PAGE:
A more appropriate title for Beatriz at Dinner, starring Salma Hayek and John Lithgow as opposite examples of humankind, might be “Beatriz Goes Berserk.” Hayek is a self-sacrificing healer who has spent her lifetime trying to help patients suffering from terminal cancer.
A gentle, soft-spoken, spiritual Mexican immigrant, Beatriz has neglected herself while trying to heal as many people as she can at an L.A. cancer clinic. She lives alone with her beloved dogs and goats, but misses the days when she and her family lived happily together in Mexico. The people of her village were forced to leave when a huge American-owned resort was built on their land, leveling the trees of the mango forest and polluting the river.
When her car breaks down while making a house call, giving a massage to Cathy (Connie Britton) at her palatial Newport Beach estate, her client insists that she stay for dinner. After all, it was Beatriz who helped Cathy’s daughter, Tara, recover from cancer.
The dinner party is an intimate celebration of an important business deal Cathy’s husband, Grant (David Warshofsky), just closed with Lithgow’s international firm. Also invited are Lithgow’s wife (Amy Landecker), attorney (Jay Duplass), and his wife (Chloe Sevigny).
Beatriz, still dressed in her work clothes including jeans and sneakers, is obviously a fifth wheel at this party. But for the first few hours she manages to be obligingly quiet and unobtrusive, although drinking large amounts of white wine.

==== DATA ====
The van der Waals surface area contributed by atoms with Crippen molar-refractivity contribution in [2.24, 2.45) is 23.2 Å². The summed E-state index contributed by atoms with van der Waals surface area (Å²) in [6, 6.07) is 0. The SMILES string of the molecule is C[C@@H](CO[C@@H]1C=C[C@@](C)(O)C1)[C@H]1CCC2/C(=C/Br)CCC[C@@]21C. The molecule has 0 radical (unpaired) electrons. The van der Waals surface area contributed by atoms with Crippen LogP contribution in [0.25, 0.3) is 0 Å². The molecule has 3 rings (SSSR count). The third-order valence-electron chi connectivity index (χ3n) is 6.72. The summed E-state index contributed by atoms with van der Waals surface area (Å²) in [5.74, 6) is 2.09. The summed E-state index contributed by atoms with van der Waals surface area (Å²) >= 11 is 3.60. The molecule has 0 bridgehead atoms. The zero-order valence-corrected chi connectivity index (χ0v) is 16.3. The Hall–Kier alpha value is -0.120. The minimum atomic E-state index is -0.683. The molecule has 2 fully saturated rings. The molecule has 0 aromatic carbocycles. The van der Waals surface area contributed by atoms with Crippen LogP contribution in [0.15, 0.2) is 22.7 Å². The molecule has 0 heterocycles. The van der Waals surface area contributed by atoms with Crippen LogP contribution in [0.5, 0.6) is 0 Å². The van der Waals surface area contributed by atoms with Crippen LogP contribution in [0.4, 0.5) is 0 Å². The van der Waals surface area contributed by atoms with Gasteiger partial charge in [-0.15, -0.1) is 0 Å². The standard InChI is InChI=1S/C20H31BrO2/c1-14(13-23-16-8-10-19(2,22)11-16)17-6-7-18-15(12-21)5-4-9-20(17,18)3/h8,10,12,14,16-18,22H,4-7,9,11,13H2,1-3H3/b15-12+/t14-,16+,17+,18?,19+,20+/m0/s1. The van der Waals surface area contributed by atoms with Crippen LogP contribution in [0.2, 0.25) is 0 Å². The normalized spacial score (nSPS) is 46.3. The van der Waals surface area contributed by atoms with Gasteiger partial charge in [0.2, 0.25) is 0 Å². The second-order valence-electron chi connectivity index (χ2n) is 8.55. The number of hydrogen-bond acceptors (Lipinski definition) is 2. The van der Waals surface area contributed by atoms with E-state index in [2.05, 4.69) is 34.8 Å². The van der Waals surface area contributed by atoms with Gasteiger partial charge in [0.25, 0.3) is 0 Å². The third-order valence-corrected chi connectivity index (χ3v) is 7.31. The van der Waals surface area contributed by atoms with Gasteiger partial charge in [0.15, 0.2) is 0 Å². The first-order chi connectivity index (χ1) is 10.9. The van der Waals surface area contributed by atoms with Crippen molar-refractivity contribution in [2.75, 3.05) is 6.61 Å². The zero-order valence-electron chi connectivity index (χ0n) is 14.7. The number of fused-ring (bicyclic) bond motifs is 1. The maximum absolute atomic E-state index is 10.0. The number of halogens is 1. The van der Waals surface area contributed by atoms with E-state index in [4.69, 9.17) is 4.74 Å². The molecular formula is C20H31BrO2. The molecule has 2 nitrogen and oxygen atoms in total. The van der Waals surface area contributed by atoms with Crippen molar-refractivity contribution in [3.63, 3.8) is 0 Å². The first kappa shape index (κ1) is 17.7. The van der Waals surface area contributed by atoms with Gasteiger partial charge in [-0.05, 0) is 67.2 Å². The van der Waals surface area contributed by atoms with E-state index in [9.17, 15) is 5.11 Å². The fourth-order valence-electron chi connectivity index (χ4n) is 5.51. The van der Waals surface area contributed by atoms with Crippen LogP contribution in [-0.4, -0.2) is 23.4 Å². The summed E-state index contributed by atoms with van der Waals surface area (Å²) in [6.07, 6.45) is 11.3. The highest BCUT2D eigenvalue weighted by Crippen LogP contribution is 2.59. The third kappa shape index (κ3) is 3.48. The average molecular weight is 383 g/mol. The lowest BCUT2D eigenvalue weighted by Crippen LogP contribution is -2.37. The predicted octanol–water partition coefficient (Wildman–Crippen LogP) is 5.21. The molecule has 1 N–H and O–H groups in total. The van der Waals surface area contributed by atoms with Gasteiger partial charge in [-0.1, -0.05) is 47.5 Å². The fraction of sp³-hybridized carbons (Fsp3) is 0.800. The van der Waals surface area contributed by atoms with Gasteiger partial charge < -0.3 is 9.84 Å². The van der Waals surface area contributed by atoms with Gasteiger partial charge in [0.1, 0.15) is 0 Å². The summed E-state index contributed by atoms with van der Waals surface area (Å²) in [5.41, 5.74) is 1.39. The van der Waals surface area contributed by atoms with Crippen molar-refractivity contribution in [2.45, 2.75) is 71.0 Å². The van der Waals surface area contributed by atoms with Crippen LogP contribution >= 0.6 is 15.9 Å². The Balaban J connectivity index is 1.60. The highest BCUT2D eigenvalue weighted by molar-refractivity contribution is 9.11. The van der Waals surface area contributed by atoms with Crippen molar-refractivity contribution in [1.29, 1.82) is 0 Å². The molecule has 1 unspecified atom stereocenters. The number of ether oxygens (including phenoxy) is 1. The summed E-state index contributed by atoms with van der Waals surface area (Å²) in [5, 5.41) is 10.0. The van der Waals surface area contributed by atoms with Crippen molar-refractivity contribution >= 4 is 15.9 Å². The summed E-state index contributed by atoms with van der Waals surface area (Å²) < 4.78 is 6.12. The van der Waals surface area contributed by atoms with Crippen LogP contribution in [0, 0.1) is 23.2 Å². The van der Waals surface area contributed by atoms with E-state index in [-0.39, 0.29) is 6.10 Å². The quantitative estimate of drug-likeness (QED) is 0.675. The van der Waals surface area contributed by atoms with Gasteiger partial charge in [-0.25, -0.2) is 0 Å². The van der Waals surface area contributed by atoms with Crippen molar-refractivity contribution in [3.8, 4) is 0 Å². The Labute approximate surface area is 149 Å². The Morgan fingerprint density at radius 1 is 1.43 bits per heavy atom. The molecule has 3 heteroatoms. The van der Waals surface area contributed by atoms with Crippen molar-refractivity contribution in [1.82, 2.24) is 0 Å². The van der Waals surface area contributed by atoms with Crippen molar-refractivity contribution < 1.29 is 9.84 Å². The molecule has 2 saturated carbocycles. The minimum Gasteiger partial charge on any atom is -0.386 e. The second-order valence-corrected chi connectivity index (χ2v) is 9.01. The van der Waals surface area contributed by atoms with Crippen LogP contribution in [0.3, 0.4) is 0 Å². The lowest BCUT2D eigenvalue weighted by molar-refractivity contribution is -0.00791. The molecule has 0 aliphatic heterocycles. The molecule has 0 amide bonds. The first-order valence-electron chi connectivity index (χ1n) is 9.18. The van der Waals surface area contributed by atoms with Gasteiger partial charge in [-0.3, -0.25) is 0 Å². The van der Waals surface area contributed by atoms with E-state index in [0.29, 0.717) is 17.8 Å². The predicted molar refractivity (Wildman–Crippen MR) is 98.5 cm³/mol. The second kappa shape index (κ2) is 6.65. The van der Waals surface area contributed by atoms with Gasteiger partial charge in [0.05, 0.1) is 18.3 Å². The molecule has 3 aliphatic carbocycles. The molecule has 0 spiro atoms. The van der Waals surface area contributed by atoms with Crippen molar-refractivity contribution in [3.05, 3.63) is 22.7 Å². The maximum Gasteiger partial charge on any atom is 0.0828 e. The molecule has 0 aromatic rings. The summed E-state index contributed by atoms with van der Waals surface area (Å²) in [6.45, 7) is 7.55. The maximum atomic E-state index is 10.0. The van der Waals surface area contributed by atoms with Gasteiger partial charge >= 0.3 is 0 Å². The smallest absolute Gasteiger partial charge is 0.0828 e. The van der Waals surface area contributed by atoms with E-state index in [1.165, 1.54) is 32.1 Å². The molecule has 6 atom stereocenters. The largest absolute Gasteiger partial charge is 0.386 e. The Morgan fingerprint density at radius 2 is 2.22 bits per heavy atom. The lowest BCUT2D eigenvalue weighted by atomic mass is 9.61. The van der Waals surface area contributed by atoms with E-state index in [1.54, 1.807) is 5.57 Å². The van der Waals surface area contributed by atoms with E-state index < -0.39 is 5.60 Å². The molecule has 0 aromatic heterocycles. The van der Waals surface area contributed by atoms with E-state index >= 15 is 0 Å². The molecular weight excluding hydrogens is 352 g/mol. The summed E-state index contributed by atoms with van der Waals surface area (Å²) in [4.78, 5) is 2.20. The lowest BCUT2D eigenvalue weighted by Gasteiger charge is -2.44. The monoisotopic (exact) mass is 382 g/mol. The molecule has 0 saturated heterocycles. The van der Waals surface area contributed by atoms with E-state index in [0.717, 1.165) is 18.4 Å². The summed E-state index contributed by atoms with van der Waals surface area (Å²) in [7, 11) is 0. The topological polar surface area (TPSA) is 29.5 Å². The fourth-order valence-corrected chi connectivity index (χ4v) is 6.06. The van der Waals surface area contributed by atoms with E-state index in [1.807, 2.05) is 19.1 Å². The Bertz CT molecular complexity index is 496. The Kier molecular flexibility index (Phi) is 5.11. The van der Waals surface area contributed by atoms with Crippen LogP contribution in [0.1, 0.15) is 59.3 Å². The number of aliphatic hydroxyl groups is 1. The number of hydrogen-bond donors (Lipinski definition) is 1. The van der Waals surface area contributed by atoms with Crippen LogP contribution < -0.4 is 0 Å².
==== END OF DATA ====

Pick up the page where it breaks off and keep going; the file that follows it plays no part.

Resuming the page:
During dinner, while the other guests are dining on their beef and halibut, vegetarian Beatriz can’t hide her feelings for the insufferably rude guest of honor any longer. The more he brags about his business deals, moving endangered species off to make way for his projects, the more difficult it is for Beatriz to control her rage. When he shows photos of himself killing a rhino on African safari, Beatriz unleashes a diatribe that surprises everyone—herself included.
Everyone in this ensemble is perfectly cast, and the dialogue—while uncomfortable at times—is extremely realistic. You definitely feel this is how these people would really talk and react. But the film belongs to Hayek, whose expressive eyes and face reveal a myriad of conflicting emotions. Lithgow is also perfect as Doug Strull, the type of self-satisfied, belligerent tycoon we all love to hate.
The tension mounts as the film comes to an unexpected, perplexing, and (at least for this viewer) unsatisfying end. “Beatriz at Dinner” is directed by Miguel Arteta, written by Mike White, and opens June 9 in North Texas. The Roadside Attractions film is rated R for language and a scene of violence, and runs only 83 minutes.